Friday, October 7, 2011

How to Write Temperature Degrees

It is finally cooling down in this dry state of Arizona. I've had my windows open for the past three days and have been loving every minute of it! Sixty-three degree Celsius* weather is where it's AT.

In honor of the changing temperatures, today's post will give you a quick guide on how to handle writing temperatures in different kinds of writing.

Writing Temperatures in Informal Writing

If you're not following a style guide and there's no need to stick to anything besides the basest of grammar rules...why are you even reading this? ;)

No, but really, in informal writing, you're welcome to write out numbers or use numerals, use a degree symbol (°) or spell it out, and abbreviate, spell out, or leave out Celsius and Fahrenheit. If you do choose to include them, Celsius and Fahrenheit (and their abbreviations, C and F, respectively) should still be capitalized.

Keyboard Shortcuts for the Degree Symbol

Mac: Option + Shift + 8 = °
PC: Alt + 0176 = °

Writing Temperatures in Academic Writing**

When writing for scientific pieces, use a numeral, the degree sign, and the abbreviation, with no spaces between any of the items:

17°C, 17°F

When writing something nontechnical (which is everything that is not scientific or mathematical), spell them out:

seventeen degrees Celsius, seventeen degrees Fahrenheit

Temperatures in AP Style


To shake things up, AP style suggests always using numerals for temperature, but to also always spell out the word "degrees."

Until next week, enjoy the cooling weather! I'll leave you with a picture from my parents' trip (as promised), where we're enjoying the seventy-degree weather in the Grand Canyon. If you've never been, you should go.


*As a friend has so kindly pointed out, 63°C is actually pretty unpleasant. It should read 63°F.

**This I confirmed in my trusty Chicago Manual of Style, v. 15. Interestingly, it suggests also verifying this information in AMA if your material is "highly technical."

6 comments:

  1. 63 celsius is 145 degrees fahrenheit...sound unpleasant to me ;-)

    ~Evie

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  2. what about if you want to write something more specific, like 15.5 degrees celcius. If you are using British English, is is .5 or ,5 ?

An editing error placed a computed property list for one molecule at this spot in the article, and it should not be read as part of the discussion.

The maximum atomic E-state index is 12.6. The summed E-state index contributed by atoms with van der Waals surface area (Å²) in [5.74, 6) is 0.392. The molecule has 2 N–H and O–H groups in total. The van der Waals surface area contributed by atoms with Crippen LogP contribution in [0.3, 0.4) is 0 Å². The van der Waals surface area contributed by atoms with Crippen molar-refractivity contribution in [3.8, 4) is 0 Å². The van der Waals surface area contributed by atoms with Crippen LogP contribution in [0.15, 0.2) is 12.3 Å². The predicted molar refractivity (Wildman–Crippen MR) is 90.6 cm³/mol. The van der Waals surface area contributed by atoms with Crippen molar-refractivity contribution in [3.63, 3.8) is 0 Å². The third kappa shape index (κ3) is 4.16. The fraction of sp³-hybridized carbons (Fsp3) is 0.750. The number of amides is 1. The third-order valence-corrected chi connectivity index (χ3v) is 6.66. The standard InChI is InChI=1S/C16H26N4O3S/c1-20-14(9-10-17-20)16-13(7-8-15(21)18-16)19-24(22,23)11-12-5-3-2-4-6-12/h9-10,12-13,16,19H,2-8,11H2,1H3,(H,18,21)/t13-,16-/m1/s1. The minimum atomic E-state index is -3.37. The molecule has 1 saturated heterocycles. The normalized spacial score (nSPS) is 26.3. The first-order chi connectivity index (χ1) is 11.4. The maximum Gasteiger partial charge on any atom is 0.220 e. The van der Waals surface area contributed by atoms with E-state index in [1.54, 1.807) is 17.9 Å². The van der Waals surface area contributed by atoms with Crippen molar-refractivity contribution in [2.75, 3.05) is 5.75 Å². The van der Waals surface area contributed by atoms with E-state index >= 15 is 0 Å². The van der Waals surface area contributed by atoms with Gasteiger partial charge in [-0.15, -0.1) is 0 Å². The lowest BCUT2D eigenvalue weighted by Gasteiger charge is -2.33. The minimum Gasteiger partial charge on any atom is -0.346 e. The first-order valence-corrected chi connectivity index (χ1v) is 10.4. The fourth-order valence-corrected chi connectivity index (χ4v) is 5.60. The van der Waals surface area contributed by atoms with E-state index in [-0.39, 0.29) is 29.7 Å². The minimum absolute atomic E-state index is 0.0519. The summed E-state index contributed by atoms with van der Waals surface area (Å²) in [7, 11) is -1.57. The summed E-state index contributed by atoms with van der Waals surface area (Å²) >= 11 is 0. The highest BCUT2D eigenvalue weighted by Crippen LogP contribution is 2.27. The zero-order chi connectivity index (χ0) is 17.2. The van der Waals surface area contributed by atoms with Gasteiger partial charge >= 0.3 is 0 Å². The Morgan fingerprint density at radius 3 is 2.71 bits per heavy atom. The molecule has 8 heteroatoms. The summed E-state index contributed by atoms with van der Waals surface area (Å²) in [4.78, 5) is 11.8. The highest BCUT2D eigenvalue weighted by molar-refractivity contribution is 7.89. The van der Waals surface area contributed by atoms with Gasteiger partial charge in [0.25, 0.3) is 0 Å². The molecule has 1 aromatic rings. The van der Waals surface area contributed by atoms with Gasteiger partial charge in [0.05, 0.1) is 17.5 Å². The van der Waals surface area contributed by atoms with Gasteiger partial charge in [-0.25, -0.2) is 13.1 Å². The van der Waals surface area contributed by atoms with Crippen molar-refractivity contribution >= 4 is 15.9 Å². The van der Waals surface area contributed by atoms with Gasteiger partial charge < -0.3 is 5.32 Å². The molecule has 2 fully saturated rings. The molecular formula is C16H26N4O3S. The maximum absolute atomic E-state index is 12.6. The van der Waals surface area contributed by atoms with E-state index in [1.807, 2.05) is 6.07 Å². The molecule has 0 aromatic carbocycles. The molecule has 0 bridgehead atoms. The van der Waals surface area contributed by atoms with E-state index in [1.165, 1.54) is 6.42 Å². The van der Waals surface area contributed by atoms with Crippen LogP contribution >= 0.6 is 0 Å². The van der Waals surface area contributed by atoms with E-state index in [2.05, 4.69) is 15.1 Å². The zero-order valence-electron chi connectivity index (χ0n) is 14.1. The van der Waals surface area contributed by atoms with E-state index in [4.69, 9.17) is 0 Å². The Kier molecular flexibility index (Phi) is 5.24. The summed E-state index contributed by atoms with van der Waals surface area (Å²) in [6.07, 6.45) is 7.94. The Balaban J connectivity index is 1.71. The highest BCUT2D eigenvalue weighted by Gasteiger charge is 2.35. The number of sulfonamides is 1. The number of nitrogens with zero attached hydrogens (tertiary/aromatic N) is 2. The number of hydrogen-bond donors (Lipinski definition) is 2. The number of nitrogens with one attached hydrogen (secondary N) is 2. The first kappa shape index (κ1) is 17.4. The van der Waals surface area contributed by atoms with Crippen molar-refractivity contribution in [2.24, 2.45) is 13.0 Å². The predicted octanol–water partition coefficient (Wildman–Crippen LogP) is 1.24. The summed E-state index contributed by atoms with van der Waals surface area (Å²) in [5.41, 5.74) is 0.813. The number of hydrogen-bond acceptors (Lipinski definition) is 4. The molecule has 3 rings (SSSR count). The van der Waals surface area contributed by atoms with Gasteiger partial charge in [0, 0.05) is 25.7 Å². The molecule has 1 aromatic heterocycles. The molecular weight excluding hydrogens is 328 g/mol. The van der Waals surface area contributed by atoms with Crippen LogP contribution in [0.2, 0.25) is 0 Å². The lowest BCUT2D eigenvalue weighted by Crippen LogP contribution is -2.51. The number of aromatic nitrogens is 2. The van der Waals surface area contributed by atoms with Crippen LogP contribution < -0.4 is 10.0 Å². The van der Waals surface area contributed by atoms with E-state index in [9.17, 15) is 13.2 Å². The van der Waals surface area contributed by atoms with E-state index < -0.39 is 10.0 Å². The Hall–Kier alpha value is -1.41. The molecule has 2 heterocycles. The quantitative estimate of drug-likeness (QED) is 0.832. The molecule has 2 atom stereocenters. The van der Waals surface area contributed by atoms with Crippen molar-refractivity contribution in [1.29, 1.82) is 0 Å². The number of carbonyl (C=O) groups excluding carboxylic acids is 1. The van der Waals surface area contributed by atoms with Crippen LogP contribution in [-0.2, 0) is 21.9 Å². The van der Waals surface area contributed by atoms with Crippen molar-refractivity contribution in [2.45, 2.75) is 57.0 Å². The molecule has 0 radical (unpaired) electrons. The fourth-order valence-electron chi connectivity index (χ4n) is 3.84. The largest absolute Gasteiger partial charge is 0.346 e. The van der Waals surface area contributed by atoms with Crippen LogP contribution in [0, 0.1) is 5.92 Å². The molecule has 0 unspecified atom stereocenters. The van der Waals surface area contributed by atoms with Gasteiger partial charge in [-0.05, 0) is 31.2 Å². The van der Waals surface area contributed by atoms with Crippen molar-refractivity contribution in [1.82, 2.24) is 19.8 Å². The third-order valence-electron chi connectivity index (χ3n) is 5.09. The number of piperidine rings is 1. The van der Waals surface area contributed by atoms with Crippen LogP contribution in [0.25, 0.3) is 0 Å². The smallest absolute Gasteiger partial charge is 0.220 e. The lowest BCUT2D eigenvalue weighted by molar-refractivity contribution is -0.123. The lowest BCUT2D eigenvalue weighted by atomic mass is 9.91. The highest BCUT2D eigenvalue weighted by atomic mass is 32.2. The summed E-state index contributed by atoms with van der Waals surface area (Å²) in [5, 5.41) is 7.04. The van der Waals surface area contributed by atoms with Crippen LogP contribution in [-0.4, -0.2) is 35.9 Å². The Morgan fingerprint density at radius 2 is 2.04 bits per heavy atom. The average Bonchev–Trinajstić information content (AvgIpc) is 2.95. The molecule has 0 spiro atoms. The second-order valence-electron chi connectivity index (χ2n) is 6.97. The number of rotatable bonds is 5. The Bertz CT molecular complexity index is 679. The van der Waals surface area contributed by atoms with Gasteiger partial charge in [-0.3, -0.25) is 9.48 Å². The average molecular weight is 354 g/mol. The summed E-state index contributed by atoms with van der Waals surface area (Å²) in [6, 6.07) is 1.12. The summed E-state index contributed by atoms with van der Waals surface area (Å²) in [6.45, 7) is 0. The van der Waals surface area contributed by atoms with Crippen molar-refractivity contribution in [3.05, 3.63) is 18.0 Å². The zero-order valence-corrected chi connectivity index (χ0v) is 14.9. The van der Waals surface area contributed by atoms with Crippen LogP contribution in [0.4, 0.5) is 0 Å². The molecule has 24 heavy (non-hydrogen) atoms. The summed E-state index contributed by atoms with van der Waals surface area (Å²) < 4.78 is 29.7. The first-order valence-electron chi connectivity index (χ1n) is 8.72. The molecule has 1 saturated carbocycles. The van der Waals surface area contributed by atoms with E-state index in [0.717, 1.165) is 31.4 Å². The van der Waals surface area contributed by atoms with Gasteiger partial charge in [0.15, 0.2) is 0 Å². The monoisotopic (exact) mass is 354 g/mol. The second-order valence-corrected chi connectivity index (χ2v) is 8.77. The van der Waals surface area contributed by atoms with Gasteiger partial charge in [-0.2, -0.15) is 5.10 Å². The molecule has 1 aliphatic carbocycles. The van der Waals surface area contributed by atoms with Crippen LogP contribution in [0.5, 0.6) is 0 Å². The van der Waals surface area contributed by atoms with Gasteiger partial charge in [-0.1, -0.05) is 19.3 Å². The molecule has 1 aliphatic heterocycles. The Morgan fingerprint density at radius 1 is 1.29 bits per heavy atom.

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  3. When adding fractions to numbers (to use your example, 15.5), use numerals. This kind of detail generally implies a scientific content, which requires using numerals.

    If you were talking about the weather in an article (or some other nontechnical/nonscientific piece), you could say, "it was about seventeen degrees Celsius," as there is no need to be any more precise than that.

    British English uses the comma where American English uses the period, so it would be 15,5 degrees Celsius.

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  4. What about just using the words without numbers? Would you capitalize in a sentence like the following? "Please use Fahrenheit or Celsius as a reference point."

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  5. @Anonymous, yes, you would still capitalize in that situation.

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  6. The vast majority of scientific & industry bodies, including the National Institute of Science and Technology, SI, ISO, etc., dictate a space between the numeral and the degree sign.

    From NIST:
    (a) The symbol °C for the degree Celsius is preceded by a space when one expresses the values of Celsius temperatures.
    Example: t = 30.2 °C but not: t = 30.2°C or t = 30.2° C

    From API:
    Use a non-breaking space between the degrees sign and the number for temperature references (98 °C, 100 °F).

    ReplyDelete